Billy 3 years ago
Royalty checks come in handy when your six feet under, done in by environmental polution, from an industry who has been granted a liscence to steal, with the blessings of the ignorant.
Billy 3 years ago
Thanks for the insight, Kimberly. An education is a terrible thing to waste. What was your "almaMater" LOL
Kimberly 3 years ago
Come on guys! It bewilders me to think that uneducated, ignorant-sounding people actually think they know more than the experts. At least TRY to sound educated!! You are perpetuating the stereotype that Arkansans are barefoot and stupid. If you are going to make a statement, at least research it and have some facts to support that statement. You just sound like a bunch of old bitter codgers, mad because you are not receiving royalty checks.
Kimberly 3 years ago
Your article makes is sound like Injection Wells and Fracking are the same thing. They are NOT. The Arkansas Oil and Gas Commission stated today that they have never associated oil and gas production or fracking with seismic activity. Your article actually contradicts itself!!
Billy 3 years ago
H2S is poison and will kill a person. Is is in some gas wells and commonly occurs when the industry introduces certain contaminants into the shale. When this occurs they are not required to notify nearby residents, or the public. They do whar the oil and gas comission(which they controll), requires. Buisiness as usual in the gas industry. I believe each geological structure and formation is unique unto itself. Just cause " it ain't happened before" doesent mean it won't happen. Also, the oil and gas industry has not kept our state solvent. The arkansas constitution has prevented those who would morgage our future by borrowing money from doing so.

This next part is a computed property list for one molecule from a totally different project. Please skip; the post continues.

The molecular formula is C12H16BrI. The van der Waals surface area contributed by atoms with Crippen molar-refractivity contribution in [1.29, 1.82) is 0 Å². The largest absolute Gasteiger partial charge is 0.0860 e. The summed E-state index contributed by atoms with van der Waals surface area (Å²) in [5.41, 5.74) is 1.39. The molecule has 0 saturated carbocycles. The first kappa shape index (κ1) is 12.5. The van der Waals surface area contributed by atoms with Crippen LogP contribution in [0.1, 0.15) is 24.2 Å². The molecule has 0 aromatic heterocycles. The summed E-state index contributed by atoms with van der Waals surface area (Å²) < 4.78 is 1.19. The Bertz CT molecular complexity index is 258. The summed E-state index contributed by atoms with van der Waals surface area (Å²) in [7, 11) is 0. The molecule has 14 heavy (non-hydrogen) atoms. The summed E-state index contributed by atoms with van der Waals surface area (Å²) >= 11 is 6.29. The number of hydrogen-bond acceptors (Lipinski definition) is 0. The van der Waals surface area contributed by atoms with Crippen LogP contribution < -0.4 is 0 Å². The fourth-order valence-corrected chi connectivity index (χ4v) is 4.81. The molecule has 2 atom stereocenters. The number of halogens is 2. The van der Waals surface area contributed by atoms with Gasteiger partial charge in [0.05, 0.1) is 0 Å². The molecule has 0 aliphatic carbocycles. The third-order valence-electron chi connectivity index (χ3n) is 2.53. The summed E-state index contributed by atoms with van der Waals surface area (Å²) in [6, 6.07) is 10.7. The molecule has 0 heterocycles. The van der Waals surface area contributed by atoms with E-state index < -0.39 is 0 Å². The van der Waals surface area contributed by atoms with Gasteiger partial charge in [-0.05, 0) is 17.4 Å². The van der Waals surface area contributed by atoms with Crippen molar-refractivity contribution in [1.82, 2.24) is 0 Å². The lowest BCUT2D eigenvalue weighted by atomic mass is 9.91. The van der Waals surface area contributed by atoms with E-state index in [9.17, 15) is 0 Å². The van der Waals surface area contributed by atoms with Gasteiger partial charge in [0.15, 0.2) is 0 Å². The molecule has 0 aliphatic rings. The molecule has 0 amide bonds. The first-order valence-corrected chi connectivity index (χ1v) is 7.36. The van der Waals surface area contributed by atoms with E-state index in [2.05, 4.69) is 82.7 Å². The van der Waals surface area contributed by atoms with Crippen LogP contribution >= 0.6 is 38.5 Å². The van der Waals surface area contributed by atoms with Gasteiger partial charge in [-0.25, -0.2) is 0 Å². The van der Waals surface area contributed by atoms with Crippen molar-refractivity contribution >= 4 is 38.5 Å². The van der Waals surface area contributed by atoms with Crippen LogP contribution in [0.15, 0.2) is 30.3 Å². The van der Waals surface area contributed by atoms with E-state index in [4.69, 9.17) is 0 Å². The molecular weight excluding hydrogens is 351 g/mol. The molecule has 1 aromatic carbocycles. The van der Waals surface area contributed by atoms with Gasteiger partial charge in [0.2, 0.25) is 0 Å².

Loyd 3 years ago
As far as I can tell Oklahoma and Texas aint setting on tha edge of a major fault line...so wer is Youre common sense Mr Ron??? GOD bless You and all that You touch...
Ron Walsmith 3 years ago
Just read on you blog that someone is calling natural gas toxic. The truth is the the primary component of natural gas is methane and methane is not poisonous, has no odor, and is has not color. It is the cleanest burning of all fosil fuels. If it wasn't for the Arkansas Gas Industry, Arkansas would not be one of the few states avoids a bankrupt type of situation. If drilling for and producing natural caused earthquakes then Oklahoma and Texas would have more earthquakes than any other states because they have producedd a lot more natural gas per square mile than Arkansas. I am amazed at how Arkansans had lost their common sense with earthquake paranoia.